I would tell you at the beginning learning stages, it is a bit of counting out per limb, and putting them together. As you progress however, the goal is to be able to just do this by feel. I like the example of the piano player, if I think of every finger going to a certain place, I would be lost. Drummers just learn to get the feel, and that is where the fun begins. If you are just starting out on "real" drums, you will have to learn that.
posted by snoelle at 2:19 PM on March 2, 2009

Response by poster: OK, taking out the brain part, and going into the entirely physical part:

for a simple hat, hat+bass, hat, hat+bass+snare - do you do the hat+bass+snare as one movement (lean back, then lean into the bass and move your hands together), or do you do it as separate movements (right foot stomps on the bass, right hand hits the hat, left hand hits the snare).

For the people talking about going by feel - what about a hard beat you've never seen before? How do you go about learning it? I can understand going by feel in simple/common beats, but I suppose you don't go by feel when playing a Rush song for the first time?
posted by qvantamon at 2:26 PM on March 2, 2009

Best answer: Aquaman's right; after enough playing it does operate below the conscious level. I would never think something as laborious as "wait, wait, wait, hit". Instead you think 'boom ba-boom cha ticka boom boom cha' and your hands and feet just play it.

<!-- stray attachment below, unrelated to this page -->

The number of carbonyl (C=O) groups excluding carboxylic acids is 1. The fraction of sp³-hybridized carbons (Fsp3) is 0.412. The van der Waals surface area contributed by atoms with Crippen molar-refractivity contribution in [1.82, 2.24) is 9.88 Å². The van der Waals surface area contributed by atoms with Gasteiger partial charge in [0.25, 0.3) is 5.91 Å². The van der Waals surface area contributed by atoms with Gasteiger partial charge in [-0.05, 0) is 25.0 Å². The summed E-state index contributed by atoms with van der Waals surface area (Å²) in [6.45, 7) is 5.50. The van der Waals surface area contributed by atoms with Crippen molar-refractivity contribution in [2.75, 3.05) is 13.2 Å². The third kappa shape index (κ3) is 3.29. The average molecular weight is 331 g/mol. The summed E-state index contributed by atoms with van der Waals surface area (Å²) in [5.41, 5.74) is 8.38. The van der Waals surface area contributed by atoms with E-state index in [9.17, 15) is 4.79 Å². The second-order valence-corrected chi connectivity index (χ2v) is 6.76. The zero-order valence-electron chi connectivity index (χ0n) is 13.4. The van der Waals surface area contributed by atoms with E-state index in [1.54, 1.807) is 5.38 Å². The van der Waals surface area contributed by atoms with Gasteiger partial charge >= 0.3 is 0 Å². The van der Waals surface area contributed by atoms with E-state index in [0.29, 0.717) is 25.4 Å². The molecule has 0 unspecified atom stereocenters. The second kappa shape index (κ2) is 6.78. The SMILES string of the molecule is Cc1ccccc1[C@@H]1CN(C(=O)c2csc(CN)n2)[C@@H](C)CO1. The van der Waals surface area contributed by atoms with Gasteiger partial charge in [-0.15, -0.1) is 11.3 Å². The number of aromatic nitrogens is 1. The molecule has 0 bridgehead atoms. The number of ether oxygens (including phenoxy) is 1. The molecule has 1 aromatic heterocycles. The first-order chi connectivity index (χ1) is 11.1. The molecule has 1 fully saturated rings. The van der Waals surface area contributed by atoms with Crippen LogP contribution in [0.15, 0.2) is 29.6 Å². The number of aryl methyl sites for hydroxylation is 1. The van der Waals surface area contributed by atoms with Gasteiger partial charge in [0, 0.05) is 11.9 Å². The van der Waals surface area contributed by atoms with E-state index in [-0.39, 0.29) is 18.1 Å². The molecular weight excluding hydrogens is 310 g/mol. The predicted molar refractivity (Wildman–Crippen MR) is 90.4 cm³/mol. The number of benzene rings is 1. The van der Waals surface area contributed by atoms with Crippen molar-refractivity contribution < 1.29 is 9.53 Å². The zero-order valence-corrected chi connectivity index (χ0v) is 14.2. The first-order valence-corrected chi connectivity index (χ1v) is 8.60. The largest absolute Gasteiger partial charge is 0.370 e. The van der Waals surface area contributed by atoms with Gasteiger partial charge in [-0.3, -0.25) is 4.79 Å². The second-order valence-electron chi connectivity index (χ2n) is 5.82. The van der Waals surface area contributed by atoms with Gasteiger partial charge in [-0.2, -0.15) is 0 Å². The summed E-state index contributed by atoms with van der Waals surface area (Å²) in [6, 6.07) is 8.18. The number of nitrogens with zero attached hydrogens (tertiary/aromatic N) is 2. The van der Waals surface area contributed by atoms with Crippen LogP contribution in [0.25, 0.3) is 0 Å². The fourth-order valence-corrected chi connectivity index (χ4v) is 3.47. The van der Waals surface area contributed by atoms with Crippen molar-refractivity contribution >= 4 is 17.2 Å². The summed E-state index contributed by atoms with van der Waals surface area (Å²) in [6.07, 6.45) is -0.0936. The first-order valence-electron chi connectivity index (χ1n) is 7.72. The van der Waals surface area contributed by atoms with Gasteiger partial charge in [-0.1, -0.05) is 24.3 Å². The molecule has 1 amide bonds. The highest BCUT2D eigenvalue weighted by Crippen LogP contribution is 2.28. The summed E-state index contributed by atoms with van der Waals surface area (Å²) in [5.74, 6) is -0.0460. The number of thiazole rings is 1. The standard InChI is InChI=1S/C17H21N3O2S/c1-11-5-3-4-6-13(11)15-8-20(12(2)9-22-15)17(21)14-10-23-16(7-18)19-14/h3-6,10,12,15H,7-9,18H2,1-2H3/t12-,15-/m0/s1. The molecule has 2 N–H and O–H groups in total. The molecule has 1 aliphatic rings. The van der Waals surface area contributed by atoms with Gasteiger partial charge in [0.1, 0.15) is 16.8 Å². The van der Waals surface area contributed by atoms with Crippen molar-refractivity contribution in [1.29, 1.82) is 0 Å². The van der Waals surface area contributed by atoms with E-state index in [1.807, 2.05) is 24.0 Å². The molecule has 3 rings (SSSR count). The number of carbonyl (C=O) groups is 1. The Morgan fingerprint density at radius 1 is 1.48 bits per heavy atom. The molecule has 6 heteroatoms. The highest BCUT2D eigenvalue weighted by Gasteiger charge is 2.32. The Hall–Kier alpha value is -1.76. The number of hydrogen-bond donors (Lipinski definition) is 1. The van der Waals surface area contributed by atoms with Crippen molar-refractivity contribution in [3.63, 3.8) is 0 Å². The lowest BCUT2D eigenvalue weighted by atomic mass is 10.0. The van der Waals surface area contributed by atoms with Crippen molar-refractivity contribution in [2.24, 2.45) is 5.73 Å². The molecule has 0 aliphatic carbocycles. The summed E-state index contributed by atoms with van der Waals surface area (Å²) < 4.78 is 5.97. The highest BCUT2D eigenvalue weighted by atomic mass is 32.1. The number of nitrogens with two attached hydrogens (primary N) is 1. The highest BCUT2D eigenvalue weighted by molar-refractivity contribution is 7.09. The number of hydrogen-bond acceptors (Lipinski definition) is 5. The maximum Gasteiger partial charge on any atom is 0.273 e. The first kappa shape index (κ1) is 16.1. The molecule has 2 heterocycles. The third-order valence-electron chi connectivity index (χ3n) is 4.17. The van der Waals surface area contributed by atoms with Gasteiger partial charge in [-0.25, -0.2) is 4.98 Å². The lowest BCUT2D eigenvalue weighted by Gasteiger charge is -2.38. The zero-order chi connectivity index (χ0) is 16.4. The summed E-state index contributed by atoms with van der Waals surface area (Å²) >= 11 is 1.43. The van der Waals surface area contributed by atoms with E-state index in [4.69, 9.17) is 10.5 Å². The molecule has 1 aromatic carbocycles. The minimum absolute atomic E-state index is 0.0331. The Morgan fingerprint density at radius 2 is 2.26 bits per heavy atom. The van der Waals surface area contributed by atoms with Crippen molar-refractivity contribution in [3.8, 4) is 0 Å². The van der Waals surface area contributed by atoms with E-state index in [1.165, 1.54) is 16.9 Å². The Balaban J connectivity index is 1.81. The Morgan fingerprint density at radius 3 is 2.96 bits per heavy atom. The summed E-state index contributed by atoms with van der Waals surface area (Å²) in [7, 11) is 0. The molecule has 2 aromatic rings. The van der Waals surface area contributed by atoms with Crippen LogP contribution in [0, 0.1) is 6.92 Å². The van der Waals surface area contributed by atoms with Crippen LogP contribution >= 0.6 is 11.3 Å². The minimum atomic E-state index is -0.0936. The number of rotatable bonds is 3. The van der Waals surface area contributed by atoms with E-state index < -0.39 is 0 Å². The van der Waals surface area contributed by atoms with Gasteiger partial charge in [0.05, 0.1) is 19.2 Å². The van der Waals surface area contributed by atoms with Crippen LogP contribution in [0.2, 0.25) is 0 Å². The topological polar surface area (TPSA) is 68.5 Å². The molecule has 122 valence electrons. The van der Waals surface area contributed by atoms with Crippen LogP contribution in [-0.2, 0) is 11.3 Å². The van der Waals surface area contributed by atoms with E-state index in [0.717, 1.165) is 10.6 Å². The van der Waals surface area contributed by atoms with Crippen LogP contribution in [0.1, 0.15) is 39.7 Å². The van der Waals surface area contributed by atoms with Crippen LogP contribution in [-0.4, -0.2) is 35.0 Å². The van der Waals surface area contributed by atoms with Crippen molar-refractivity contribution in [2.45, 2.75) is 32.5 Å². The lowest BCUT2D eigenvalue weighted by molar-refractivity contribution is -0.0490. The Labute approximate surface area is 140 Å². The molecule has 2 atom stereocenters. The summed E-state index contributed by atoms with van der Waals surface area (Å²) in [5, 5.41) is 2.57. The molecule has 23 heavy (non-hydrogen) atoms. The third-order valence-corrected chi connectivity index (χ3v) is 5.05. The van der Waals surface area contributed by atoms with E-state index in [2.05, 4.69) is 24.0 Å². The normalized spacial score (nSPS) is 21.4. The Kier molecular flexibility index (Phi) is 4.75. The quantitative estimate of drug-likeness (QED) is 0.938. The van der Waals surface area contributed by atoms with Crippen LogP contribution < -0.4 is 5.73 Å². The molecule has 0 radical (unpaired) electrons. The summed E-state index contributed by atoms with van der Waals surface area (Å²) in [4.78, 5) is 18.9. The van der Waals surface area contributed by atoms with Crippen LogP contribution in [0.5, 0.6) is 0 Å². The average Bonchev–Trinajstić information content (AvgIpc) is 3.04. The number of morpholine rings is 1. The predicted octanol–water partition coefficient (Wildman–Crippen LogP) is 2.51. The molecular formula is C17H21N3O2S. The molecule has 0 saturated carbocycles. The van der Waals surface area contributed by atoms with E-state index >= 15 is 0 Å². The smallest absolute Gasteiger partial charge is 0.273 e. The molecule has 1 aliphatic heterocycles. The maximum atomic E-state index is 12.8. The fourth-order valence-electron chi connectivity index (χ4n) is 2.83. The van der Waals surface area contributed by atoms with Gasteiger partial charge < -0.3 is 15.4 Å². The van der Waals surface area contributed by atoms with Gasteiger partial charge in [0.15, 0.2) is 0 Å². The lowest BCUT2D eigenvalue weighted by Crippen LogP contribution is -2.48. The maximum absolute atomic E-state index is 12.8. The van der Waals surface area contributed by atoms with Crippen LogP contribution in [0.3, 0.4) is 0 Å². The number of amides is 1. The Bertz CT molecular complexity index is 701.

If I do ever have to learn a complex beat (which is rare since I usually just make them up myself), I imagine I would learn each limb's pattern one at a time. If there is a complex cymbal pattern, I would not be thinking "hit hit wait hit hit hit wait wait hit"; I would translate it to "ding dinga-ding da ding ding da-ding ding", so that I can just play that line independently. Once each arm and leg knows what it is doing I would practice them all together, very slowly at first in case they want to fight with each other, then speeding up until it's comfortable.

On preview: Actually I think this varies according to drummer and style, but I would think of them as separate movements which happen to occur simultaneously, rather than one co-ordinated movement.
posted by PercussivePaul at 2:31 PM on March 2, 2009 [2 favorites]

Yeah, I'm with the others who don't really understand what you're asking. You really do just play it. As for your example I don't really understand what you mean by leaning back, or separate movements. I think you're thinking this too much. If you have to hit the hi-hat, the snare and play the kick at the same time you just do that.

Maybe the only thing that I can think of is that there's a prioritizing of activity level, i.e. as you play the hi-hat more then that becomes sort of the default and the other kick and the snare fit in with that at regular intervals, but that's overthinking it as well.

Oh, and as far as leaning new beats is concerned, you either try to work out what the drummer's doing and do that (with practice) or you read it (if it's written down) and you learn it that way.